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By Diana, November 10, 2011 at 8:45 am Link to this comment
(Unregistered commenter)

The trouble with these blogs. is the excessive name-
calling when one doesn’t agree.  Knock it off and
grow up.  If this world were using the land to raise
crops instead of animals for slaughter - everyone
could eat and not just for a day. 

Religions do more harm than their “feel good” efforts
as far as I’m concerned. The hellish treatment of
animals always sickens me, and eating the flesh of
these frightened creatures cannot justify the
starvation that prevails.  As water continues to be
poisoned by the run-off of animal waste; mankind will
thirst and die. 

Being able to cut the throat of these innocent
creatures is a great practice for using it on human
beings (as we’ve heard about over the years).  Life
is short and ignorance is long. . .

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By GJS, November 10, 2011 at 7:39 am Link to this comment
(Unregistered commenter)

It’s certainly a noble gesture to share with the poor & it’s a pity it’s not done all the time however this can be done in a myriad of ways that does NOT require animals to have their throats cut & just left to bleed out, it’s not only barbaric & cruel but an incredible health risk to anyone around.
I realise it’s an age old custom but so was sacrificing babies something that has been hopefully
stopped through education & realising it was all for nought.
I have no problem with anyones religion or what they do but when it comes to things that include other living things is where the line must be drawn. Too many things in history have been carried out & excused by authorities because it was done in the name of religion.
Sacrifice achieves nothing except from subjecting animals to a horrid death & I can’t believe ANY GOD would want unnecessary pain & suffering inflicted on anything or anyone.
Unfortunately mankind has bent & corrupted ALL religions along with everything else to justify & satisfy their own ends more is the pity.

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By GoyToy, November 10, 2011 at 6:22 am Link to this comment

Johann G, you’re an ignoramus, and probably bigoted too. I’m not big on eating meat, but this particular sacrifice is a commemoration of God’s command to Abraham to sacrifice his son. So this particular Muslim feast is to give thanks to God. By the way, a third of meat is kept for family, a third goes to relatives and a third to the poor. So the meat is shared. Back when the ritual started in the early history of Islam, understand that people did not eat much meat—meat eating was a very special occasion.

So sit comfortable in America and go ahead to ridicule everyone else. Hope that makes you happy—though I doubt it will.

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By Lilith, November 10, 2011 at 5:50 am Link to this comment

@JohannG, I do not know where you live, nor your economic-level now or in the past, but your racist post is so typical of those who do not know what life is really like for those they so easily despise. If you will re-read the article, the “poor” the author talks about are apparently “vegetarian” 364 days a year and eat meat for only one day (for the most part). Considering how poor they are, and how little arable land there is to grow food, I can well assume that they can not afford to practice a healthy non-meat diet. Whether it is shrouded in the mysticism of religion, or simply culture, how can you begrudge the feeding of those who other wise would simply go without.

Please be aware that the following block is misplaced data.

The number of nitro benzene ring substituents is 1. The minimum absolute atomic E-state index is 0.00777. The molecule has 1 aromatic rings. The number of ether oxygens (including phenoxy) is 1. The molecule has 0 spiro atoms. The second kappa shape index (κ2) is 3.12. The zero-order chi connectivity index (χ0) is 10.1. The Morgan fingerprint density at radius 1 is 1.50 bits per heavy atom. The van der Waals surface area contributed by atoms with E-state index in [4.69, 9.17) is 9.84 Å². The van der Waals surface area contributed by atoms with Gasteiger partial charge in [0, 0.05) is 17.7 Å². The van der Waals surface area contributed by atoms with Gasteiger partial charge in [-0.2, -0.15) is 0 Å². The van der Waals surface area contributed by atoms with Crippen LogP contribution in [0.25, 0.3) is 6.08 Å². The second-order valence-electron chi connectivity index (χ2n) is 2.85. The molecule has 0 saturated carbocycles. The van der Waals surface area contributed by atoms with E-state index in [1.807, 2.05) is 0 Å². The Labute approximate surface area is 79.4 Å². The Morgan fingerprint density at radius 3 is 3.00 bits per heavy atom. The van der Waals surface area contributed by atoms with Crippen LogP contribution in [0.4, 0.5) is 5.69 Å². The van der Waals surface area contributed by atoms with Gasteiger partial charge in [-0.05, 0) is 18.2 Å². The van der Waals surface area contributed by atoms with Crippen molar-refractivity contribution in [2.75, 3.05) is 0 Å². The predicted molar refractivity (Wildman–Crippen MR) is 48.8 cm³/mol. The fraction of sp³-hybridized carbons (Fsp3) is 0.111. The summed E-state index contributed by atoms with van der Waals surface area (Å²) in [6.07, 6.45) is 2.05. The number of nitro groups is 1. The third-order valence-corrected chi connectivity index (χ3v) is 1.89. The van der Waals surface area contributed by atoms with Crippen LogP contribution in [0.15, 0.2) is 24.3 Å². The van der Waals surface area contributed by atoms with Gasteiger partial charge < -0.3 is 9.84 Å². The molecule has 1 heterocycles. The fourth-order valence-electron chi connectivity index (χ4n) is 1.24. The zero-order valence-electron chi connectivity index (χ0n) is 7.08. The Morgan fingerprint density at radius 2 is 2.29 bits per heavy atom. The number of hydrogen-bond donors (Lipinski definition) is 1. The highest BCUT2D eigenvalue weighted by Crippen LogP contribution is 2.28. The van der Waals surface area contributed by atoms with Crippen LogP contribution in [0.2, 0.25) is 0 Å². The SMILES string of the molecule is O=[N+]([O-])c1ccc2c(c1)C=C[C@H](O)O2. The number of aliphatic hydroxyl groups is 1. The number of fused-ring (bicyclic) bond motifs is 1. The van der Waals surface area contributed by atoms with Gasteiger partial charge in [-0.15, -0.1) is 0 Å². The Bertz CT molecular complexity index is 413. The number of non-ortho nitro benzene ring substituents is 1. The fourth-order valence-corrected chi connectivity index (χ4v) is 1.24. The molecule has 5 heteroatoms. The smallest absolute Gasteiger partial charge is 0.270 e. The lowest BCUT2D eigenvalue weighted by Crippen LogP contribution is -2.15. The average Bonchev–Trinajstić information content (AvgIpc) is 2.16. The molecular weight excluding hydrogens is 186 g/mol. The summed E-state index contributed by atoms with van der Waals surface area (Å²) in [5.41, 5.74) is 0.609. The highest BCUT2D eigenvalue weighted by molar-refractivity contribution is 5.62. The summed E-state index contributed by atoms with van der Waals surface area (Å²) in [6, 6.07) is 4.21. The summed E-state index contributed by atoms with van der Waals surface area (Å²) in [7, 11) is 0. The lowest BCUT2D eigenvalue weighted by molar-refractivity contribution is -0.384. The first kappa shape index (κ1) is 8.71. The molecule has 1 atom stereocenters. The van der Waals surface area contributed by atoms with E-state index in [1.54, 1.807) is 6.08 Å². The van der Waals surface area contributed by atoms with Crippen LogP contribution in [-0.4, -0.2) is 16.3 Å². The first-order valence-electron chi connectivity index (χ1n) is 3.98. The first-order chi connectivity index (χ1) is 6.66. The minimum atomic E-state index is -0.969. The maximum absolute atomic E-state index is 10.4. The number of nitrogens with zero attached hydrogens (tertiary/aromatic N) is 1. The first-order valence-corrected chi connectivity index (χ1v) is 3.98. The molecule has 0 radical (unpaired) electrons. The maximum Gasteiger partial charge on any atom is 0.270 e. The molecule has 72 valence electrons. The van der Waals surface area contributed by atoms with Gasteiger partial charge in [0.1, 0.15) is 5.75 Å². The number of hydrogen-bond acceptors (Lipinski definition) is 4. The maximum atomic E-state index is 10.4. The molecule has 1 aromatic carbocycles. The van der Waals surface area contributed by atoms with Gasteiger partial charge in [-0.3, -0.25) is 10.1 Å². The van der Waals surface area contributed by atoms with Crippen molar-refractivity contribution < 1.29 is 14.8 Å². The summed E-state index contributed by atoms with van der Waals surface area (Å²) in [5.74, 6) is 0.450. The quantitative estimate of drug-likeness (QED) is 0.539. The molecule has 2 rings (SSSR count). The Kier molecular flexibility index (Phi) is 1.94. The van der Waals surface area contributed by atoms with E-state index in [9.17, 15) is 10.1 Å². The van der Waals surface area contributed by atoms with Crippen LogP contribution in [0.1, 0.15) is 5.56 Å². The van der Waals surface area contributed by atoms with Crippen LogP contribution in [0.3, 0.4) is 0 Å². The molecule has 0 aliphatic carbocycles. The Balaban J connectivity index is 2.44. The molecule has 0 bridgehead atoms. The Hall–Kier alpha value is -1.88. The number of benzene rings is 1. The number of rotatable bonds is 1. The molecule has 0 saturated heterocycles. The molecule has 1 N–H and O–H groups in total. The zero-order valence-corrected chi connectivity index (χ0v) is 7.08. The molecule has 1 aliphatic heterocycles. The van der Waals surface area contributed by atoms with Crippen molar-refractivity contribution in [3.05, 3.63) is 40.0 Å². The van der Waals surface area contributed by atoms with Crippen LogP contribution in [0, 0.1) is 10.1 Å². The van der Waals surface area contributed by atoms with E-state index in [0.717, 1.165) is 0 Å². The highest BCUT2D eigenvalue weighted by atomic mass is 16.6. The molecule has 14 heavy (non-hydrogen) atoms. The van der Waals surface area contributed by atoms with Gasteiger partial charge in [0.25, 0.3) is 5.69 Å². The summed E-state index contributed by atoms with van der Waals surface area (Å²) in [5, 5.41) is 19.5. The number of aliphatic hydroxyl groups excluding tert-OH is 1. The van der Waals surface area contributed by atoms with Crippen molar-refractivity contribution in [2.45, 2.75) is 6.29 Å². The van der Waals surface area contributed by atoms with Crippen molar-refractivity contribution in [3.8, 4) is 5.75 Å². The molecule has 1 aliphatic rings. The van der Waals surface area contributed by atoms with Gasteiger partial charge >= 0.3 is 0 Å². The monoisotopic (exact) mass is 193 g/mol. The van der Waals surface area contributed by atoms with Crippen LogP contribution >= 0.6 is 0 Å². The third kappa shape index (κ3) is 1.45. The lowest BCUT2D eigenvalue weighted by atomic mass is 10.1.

This type of sacrifice is more than just a pale token, or a practice done out of habit rather than a true purpose, it has both a deep and abiding meaning religiously, culturally and literally, which stems from a time when sharing with others was not just a jester but a cultural solution to survival. The ability to have food, let alone have enough to share it, AND to believe that sharing it is the most noble and sacred act a person can do, is anything other than “retarded, extraordinarily stupid” as you claim.

The only thing that I see that is truly “retarded, extraordinarily stupid” is your unenlightened and intolerant post.

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By ardee, November 10, 2011 at 5:35 am Link to this comment


I guess its a bit too much for you that we are atop the food chain. Did you fail to notice the charitable nature of the sacrifice? Are you then against feeding the poor as well?

What do you classify as “unnecesary killing” then? Food animals are killed to provide us with food, are you then an advocate of starvation?

I think your diatribe against religion pretty well sums up the reasons for this nonsense you post.

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JohannG's avatar

By JohannG, November 10, 2011 at 12:56 am Link to this comment

I offer this as my sacrifice: My deep disgust towards
unnecessary killing and my contempt for the the truly
retarded, extraordinarily stupid religious beliefs that
go with it. Other than that I liked this exposition of
mankind’s true nature: Sacrifice to your Gods and spill
blood if at all possible. What more is there to say?